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Why The Audi R20 Hypercar Was Never Gonna Happen

Illustration for article titled Why The Audi R20 Hypercar Was Never Gonna Happen

The rumored Audi R20 hypercar was supposed to be built directly from Audi's Le Mans-winning R18 E-Tron diesel hybrid race car. I never reported on it because I took one look at the design and inferred that it was never going to happen. Looks like I was right.

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Car and Driver, which previously implied that the R20 "Scorpion will be built", are now reporting that the project has been cancelled. I remain skeptical that it was ever going to happen. Here are a few reasons:

  • The R20 was supposed to use the R18's carbon fiber monocoque. It is difficult to stress how difficult it would be to stretch the R18's single-molding safety cell into something that would fit two people. It is also difficult to imagine how expensive it would be to redesign that monocoque to fit two people, let alone re-engineer the car's cooling, aerodynamics, and safety systems, let alone build 333 of them (as C&D proposed).
  • The R18 E-Tron Quattro's diesel-in-the-back/electric-up-front drivetrain is so complex that you'd probably have an easier time making the Nucleon than prepping the R18's turbo V6 for the road.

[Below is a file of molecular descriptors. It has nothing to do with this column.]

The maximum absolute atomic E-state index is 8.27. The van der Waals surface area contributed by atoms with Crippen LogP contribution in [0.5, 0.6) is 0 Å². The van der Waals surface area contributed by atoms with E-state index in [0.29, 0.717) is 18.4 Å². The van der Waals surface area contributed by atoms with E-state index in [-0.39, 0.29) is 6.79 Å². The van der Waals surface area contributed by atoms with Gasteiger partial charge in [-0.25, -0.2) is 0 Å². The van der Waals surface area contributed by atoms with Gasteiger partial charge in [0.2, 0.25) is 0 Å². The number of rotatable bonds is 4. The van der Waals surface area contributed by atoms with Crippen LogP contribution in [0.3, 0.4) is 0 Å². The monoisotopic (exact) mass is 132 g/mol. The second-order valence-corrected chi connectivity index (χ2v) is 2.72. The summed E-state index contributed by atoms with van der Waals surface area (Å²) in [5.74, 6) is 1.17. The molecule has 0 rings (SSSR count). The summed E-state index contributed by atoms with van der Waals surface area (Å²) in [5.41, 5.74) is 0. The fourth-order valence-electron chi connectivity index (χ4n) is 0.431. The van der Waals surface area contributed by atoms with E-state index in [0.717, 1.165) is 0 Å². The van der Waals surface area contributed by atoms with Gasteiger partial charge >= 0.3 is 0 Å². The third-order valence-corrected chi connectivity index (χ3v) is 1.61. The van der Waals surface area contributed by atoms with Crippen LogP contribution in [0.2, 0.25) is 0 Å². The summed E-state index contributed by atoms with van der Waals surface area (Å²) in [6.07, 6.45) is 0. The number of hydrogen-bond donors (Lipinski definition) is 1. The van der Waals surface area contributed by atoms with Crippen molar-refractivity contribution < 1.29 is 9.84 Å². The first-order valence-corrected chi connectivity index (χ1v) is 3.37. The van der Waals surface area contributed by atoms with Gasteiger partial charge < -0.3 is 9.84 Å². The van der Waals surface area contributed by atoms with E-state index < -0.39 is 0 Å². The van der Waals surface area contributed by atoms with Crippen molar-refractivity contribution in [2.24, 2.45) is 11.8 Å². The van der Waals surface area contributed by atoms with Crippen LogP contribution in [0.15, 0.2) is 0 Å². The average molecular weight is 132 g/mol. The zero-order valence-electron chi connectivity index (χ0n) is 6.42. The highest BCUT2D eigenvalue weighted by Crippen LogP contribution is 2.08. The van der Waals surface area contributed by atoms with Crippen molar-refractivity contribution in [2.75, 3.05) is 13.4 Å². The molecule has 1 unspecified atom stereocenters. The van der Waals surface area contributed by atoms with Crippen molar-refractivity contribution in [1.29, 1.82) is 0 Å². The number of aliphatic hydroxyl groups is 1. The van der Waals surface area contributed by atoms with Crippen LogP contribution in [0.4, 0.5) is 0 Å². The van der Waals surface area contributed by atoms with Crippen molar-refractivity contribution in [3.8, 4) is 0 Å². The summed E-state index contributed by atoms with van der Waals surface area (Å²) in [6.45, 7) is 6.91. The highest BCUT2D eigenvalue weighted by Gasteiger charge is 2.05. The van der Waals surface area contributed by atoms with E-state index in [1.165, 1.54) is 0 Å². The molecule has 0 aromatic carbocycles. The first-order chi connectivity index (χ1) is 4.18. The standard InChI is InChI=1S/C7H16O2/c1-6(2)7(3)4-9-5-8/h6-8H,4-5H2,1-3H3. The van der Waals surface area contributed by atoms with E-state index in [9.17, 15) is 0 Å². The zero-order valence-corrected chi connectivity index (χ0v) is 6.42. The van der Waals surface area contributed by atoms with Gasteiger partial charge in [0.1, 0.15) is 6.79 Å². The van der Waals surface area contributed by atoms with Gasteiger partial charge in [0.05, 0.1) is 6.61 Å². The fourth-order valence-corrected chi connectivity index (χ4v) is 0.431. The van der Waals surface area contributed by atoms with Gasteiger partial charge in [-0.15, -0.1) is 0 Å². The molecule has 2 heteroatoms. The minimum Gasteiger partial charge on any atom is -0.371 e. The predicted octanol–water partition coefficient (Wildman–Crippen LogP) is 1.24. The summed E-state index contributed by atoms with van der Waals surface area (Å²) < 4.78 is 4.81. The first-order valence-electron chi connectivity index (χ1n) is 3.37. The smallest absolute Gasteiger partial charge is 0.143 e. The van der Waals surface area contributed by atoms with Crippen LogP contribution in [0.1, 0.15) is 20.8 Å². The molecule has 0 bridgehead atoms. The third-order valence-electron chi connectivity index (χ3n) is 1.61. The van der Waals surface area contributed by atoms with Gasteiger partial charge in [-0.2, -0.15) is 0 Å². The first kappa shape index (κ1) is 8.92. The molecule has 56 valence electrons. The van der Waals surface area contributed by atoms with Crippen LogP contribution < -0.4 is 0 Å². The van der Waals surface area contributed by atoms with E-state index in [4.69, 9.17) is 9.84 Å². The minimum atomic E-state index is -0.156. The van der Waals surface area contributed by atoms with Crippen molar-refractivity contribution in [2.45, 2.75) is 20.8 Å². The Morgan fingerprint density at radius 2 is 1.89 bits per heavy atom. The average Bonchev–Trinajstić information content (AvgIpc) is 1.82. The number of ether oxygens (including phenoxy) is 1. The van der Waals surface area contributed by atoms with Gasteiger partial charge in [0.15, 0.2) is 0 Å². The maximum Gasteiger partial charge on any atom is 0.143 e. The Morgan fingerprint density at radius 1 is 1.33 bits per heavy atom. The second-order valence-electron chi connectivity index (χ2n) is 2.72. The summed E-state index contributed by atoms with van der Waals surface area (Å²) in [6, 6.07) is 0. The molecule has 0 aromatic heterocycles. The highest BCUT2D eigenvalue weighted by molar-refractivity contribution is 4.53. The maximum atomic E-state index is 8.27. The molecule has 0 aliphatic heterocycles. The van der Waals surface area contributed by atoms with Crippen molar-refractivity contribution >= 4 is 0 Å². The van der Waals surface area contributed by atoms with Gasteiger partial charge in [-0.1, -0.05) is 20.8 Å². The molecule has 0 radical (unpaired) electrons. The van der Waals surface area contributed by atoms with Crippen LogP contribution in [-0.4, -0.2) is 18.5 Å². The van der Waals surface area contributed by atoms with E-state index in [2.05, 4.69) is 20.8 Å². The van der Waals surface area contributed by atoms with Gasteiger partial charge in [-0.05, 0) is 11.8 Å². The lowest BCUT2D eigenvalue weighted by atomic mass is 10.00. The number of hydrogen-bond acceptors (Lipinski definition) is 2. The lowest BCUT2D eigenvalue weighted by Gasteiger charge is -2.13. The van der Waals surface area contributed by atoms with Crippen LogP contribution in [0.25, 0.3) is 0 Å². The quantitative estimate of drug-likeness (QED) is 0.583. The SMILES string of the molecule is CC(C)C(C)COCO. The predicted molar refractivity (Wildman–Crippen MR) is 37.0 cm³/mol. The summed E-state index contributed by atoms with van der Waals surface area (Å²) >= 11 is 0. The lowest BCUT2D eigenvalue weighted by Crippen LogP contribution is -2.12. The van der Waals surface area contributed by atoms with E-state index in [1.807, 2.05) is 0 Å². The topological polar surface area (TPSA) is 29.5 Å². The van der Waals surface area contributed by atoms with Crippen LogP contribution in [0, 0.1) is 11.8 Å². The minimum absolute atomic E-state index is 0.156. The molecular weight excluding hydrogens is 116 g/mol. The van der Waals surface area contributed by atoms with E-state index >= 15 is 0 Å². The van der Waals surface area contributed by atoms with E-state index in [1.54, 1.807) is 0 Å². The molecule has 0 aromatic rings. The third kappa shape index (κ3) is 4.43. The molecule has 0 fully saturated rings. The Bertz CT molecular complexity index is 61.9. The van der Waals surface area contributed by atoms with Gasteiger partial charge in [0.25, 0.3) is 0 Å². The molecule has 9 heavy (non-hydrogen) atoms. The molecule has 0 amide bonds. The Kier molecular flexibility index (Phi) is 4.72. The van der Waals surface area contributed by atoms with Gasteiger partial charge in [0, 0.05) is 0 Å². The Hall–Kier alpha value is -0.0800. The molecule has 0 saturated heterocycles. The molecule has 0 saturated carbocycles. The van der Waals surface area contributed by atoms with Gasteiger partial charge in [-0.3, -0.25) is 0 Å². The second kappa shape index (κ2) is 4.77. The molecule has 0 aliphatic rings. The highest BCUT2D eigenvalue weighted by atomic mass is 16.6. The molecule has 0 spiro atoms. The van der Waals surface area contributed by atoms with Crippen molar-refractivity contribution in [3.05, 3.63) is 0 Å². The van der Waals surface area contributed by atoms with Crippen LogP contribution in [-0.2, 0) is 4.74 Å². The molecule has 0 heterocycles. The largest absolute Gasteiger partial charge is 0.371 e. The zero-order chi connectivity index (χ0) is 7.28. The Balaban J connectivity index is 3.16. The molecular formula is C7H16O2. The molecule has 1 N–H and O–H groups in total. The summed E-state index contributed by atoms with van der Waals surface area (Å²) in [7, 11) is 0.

• A variety of Le Mans prototypes have been converted into road cars: the Nissan R390, the Mercedes CLK GTR, the Toyota GT-One, and both generations of the Porsche GT1. These cars were all received as difficult to drive, ugly, unpopular, and generally awful. Amazing, but awful. It's hard to imagine Audi looking at the past record of these cars and wanting to join in. The exception to the rule was the McLaren F1 GTR, but that started out as a road car in the first place.
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So join me as I mourn this car that appears to have only existed in the fertile minds of car nerds listening to German engineer-executives pleasure themselves. It would have been awesome and I hope my skepticism is unwarranted.

(Hat tip to Lightning Zone!)

Photo Credit: Getty Images

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DISCUSSION

porsche956962
Autolegend86

"A variety of Le Mans prototypes have been converted into road cars: the Nissan R390, the Mercedes CLK GTR, the Toyota GT-One, and both generations of the Porsche GT1."

None of the cars you mentioned is actually a Le Mans prototype. From 1996-1998 they ran as GT1s and the 1999 rules called them LM-GTEs.

In all those years, true LMP cars such as the BMW V12 LMR, Ferrari 333SP, and Riley and Scott MKIII still ran. In fact, the 1995 victory of the McLaren F1 was partly due to JJ Lehto's insane night pace in the rain over the Courage C34.

But yes i do agree any idea of taking a modern LMP and converting it into a street car makes as much sense as doing so with a modern F1 car.